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Drug Violations

The medical value of narcotics has been known since ancient times. Nearly all cultures have used drugs to treat illnesses or as part of religious rituals. When hypodermic needles were introduced in the mid-1800s, patients were originally encouraged to buy and treat themselves with a variety of powerful drugs. However, society's view of drug use changed and the first narcotics laws began to appear in the early 1900s. In 1970, the federal government passed the Drug Abuse Prevention and Control Act that codified federal drug law into a uniform system. The act classifies drugs into five categories, listed in schedules, and establishes regulatory requirements and penalties for the misuse of the drugs on each schedule. The act also allows the United States Attorney General to add drugs to the schedules, if necessary.

The most severe restrictions and penalties involve Schedule I and II drugs. Schedule I drugs are those with a high potential for abuse, an absence of any medical use, and are dangerous to the user even under medical supervision. The most well known of these drugs are GHB, heroin, LSD, mescaline, marijuana, and peyote. Schedule II drugs have a high potential for abuse, a high potential for severe psychological or physical dependency, but a currently accepted medical use. Schedule II drugs include opium, cocaine, methadone, amphetamines, and methamphetamines. Schedule III drugs have less potential for abuse than Schedule II drugs, a potential for moderate psychological or physical dependency, and an accepted medical use. Schedule III drugs include anabolic steroids, amphetamine and any product containing methamphetamine, codeine, and nalorphine, which is used to detect narcotic use. Schedule IV drugs have less potential for abuse than Schedule III drugs, have a limited potential for dependency, and are accepted in medical treatment. These drugs include tranquilizers, meprobamate, chloral hydrate, most drugs that cause sleep, and sedatives. Schedule V drugs, which have a low potential for abuse, limited dependency, and accepted medical uses, include drugs with small amounts of codeine or other narcotics in them.

Drug offenses range from simple possession, to participation in an ongoing criminal enterprise, to manufacture and distribution of drugs. Simple possession requires that the offender knowingly and intentionally possess a scheduled drug without a valid prescription. The government must prove the offender knew the drug was a controlled substance and had either actual possession of it, or other control over it, either alone or with another. The federal sentencing guidelines, which are now advisory, suggest a maximum of one year in prison for a first-time offender, a maximum of two years in prison for a second-time offender, and a maximum of three years in prison for a third-time or higher offender. In addition, the Guidelines propose that a sentence for possession of more than five grams of crack cocaine is increased to a minimum of five years in prison, even for first offenders. There may also be a fine imposed.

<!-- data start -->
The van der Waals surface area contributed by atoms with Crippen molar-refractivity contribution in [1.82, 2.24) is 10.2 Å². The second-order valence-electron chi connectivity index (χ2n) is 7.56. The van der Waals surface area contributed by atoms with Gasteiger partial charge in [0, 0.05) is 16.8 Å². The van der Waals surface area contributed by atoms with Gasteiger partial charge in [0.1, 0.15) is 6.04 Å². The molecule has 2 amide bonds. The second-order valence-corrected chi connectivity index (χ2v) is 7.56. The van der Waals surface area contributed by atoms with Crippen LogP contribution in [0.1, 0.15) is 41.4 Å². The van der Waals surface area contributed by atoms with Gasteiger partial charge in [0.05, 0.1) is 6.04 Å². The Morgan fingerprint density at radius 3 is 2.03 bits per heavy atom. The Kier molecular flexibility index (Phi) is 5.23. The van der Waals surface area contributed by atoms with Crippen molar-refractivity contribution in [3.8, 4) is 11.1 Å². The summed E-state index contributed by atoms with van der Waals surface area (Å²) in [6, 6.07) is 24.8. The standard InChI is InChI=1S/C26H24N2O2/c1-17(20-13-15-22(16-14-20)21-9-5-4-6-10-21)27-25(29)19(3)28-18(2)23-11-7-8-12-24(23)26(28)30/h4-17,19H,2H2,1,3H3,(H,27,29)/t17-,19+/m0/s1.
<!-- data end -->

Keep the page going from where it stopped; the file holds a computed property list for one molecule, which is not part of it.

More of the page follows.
Manufacturing, delivering, or possessing with intent to deliver a controlled substance is a crime with escalating penalties depending on the drug involved, the quantity of the drug and the offender's prior record. For example, a first offender convicted of possessing with intent to deliver 100 grams to five kilograms of heroin may receive a minimum sentence of five years in prison and up to forty years. Three crimes, distributing controlled substances to persons under twenty-one years of age, distributing controlled substances near a school, and using persons under age eighteen to violate drug laws, are penalty-enhancement crimes for which the sentence can double or triple what it would otherwise be for distributing that particular amount and type of drug. The offense of continuing criminal enterprise is charged when the defendant commits a felony drug violation as part of a continuing enterprise with five or more individuals from which substantial income is obtained. Its penalty can be twenty years to life in prison, or even the death penalty if the offender intentionally kills another.

Most states have drug laws that mirror the federal act. However, the penalties may be less harsh and more flexible under state sentencing schemes than under the federal sentencing guidelines. A conviction of simple possession, for example may receive a sentence of drug treatment rather than jail time, and probation may be available to first-time offenders for even the more serious crimes.

Preparing to Meet With a Criminal Defense Attorney

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Preparing to Meet With a Criminal Defense Attorney

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